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J. LEE CATHEY, Attorney at Law, Carlsbad, NM; MARK L. PICKERING, District Attorney, Carlsbad, NM; JAMES L. SHULER, District Court Judge, Carlsbad, NM; RUBEN MONTEZ, Narcotics Agent,


No. 98-2002

(D.C. No. CIV-97-1337-BB)

(D. N.M.)


Before SEYMOUR, Chief Judge, BRORBY, and BRISCOE, Circuit Judges.

After examining the briefs and appellate record, this panel has determined unanimously that oral argument would not materially assist the determination of this appeal. See Fed. R. App. P. 34(a); 10th Cir. R. 34.1.9. Therefore, the case is ordered submitted without oral argument.

Demetrio Munoz appeals the district court's order dismissing his 42 U.S.C. § 1983 action. We affirm.

Munoz brought his § 1983 action against his state trial counsel, the state district attorney who prosecuted his case, the state court judge who presided at trial, and a state narcotics agent who testified in the case. He claimed defendants engaged in a conspiracy to wrongfully convict him in state court. Munoz alleged defendants met outside his presence during a break in the trial, resulting in Munoz' counsel failing to call a witness to testify on his behalf and in the state narcotics agent changing his trial testimony. Munoz sought monetary relief against defendants in their individual and official capacities, unspecified injunctive and declaratory relief, and prospective relief. The district court concluded Munoz's § 1983 claim for declaratory relief and damages "calls into question the constitutionality of the criminal conviction by which he is incarcerated," and dismissed the action without prejudice. Record, Doc. 6 at 2. The court also dismissed Munoz's claims for prospective relief.(1)

To recover damages for allegedly unconstitutional convictions or imprisonment, or for other harms caused by actions whose unlawfulness would render a conviction or a sentence invalid, a § 1983 plaintiff must prove the conviction or sentence has been reversed on direct appeal, expunged by executive order, declared invalid by an authorized state tribunal, or called into question by a federal court's issuance of a writ of habeas corpus. Heck v. Humphrey, 512 U.S. 477, 487 (1994). Thus, when a state prisoner seeks damages under § 1983, the district court must consider whether a judgment in favor of plaintiff would necessarily imply the invalidity of his conviction or sentence; if it would, the complaint must be dismissed unless plaintiff can demonstrate the conviction or sentence has already been invalidated. Id. However, when a § 1983 claim is dismissed under Heck, the dismissal should be without prejudice so if defendant is later successful in overturning his conviction he can bring a new § 1983 action. See Fottler v. Untied States, 73 F.3d 1064, 1065-66 (10th Cir. 1996).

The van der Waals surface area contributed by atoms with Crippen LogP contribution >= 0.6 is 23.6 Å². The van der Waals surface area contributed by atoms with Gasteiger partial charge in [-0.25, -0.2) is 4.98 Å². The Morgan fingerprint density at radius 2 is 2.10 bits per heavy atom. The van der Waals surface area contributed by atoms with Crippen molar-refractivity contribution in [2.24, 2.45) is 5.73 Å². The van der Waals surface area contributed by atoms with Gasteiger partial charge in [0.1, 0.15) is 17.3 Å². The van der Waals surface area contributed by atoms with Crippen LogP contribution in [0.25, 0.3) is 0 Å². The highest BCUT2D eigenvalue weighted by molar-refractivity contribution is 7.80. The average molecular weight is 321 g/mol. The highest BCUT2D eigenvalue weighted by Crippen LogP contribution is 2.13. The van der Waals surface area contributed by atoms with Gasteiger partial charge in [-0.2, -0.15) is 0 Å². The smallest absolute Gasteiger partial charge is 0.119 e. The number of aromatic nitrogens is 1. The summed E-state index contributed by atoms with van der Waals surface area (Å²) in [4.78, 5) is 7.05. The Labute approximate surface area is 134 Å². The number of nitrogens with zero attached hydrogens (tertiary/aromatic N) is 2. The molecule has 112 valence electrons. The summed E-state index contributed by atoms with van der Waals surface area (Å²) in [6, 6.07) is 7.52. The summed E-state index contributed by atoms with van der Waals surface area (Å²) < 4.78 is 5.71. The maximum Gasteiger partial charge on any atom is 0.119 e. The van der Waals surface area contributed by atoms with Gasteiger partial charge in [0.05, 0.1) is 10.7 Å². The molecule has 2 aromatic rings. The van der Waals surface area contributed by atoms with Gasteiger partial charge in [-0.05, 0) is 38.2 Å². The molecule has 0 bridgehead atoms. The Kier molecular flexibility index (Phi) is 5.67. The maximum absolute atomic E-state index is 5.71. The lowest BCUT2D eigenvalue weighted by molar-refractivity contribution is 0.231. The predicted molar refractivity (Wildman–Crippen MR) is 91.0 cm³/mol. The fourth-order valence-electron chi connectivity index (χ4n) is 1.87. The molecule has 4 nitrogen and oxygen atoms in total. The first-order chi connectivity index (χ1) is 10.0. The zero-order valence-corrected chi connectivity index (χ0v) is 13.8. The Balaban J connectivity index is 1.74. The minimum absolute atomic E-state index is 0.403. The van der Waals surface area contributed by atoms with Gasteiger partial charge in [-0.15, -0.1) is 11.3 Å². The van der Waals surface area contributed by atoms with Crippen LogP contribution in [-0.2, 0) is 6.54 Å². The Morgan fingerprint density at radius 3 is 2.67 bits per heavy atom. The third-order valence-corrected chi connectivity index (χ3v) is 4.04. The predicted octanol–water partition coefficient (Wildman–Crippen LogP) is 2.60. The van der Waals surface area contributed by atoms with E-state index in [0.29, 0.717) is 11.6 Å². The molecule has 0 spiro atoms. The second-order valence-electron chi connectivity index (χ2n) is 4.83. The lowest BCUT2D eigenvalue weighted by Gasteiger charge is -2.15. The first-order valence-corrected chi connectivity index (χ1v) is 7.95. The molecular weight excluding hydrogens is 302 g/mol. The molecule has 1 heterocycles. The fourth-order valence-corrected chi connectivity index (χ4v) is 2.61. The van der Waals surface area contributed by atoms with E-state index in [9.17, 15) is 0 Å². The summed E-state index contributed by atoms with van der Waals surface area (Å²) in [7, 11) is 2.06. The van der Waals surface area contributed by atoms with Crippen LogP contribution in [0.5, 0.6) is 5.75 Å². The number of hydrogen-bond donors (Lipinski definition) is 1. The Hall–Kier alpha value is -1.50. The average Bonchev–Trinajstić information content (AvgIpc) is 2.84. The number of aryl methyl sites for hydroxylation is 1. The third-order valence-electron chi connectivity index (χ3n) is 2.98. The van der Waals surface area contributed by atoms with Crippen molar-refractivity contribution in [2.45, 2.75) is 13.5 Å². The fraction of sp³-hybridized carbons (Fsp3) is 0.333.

Munoz claims his conviction was unconstitutional. He has made no attempt to comply with Heck. There is no indication in the record that his conviction or sentence has been reversed, expunged, declared invalid, or called into question by a federal court's issuance of a writ of habeas corpus. Therefore, his claims for monetary and declaratory relief were properly dismissed.

Munoz also sought prospective relief; specifically, "resignation of all state and private officials for violating Plaintiff's Civil and Constitutional Rights in entering into the conspiracy, under color of state law, in order to force integrity into processes for the Full-Faith and Credit Clause." Record, Doc. 1 at 6. A § 1983 plaintiff's claim for prospective relief does not necessarily call into question the constitutionality of the criminal conviction for which he is incarcerated. See Edwards v. Balisok, 117 S.Ct. 1584, 1589 (1997). Therefore, a § 1983 claim that does not "imply the invalidity of the punishment imposed" is cognizable if plaintiff can establish standing and meet the other necessary requirements. Id. Munoz's claim clearly implies invalidity of his conviction and was properly dismissed.

AFFIRMED. The mandate shall issue forthwith.

Entered for the Court

Mary Beck Briscoe

Circuit Judge

Click footnote number to return to corresponding location in the text.

*. This order and judgment is not binding precedent, except under the doctrines of law of the case, res judicata, and collateral estoppel. The court generally disfavors the citation of orders and judgments; nevertheless, an order and judgment may be cited under the terms and conditions of 10th Cir. R. 36.3.

1. On appeal, Munoz also claims the district court erred in failing to allow him to object to the magistrate court's recommendations. The record indicates the district court referred Munoz's claim to a magistrate, but there is no indication the magistrate issued any recommendations before the district court dismissed the case.

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